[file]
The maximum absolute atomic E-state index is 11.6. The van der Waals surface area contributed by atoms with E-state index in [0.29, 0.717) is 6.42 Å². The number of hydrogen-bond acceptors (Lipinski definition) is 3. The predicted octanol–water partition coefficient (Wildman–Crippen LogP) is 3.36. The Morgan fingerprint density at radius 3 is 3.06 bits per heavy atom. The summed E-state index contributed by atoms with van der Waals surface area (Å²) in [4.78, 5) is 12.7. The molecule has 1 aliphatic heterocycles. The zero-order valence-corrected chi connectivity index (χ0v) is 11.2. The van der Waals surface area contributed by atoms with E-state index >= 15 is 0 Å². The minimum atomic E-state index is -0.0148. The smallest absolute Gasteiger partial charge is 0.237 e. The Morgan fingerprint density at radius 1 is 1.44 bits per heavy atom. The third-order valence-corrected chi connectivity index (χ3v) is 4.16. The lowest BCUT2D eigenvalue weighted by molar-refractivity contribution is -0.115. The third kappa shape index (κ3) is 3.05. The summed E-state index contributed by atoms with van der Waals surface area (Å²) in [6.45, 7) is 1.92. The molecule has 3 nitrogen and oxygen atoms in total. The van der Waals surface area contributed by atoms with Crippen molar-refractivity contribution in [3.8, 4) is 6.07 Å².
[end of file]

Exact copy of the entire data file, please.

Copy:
The maximum absolute atomic E-state index is 11.6. The van der Waals surface area contributed by atoms with E-state index in [0.29, 0.717) is 6.42 Å². The number of hydrogen-bond acceptors (Lipinski definition) is 3. The predicted octanol–water partition coefficient (Wildman–Crippen LogP) is 3.36. The Morgan fingerprint density at radius 3 is 3.06 bits per heavy atom. The summed E-state index contributed by atoms with van der Waals surface area (Å²) in [4.78, 5) is 12.7. The molecule has 1 aliphatic heterocycles. The zero-order valence-corrected chi connectivity index (χ0v) is 11.2. The van der Waals surface area contributed by atoms with E-state index >= 15 is 0 Å². The minimum atomic E-state index is -0.0148. The smallest absolute Gasteiger partial charge is 0.237 e. The Morgan fingerprint density at radius 1 is 1.44 bits per heavy atom. The third-order valence-corrected chi connectivity index (χ3v) is 4.16. The lowest BCUT2D eigenvalue weighted by molar-refractivity contribution is -0.115. The third kappa shape index (κ3) is 3.05. The summed E-state index contributed by atoms with van der Waals surface area (Å²) in [6.45, 7) is 1.92. The molecule has 3 nitrogen and oxygen atoms in total. The van der Waals surface area contributed by atoms with Crippen molar-refractivity contribution in [3.8, 4) is 6.07 Å².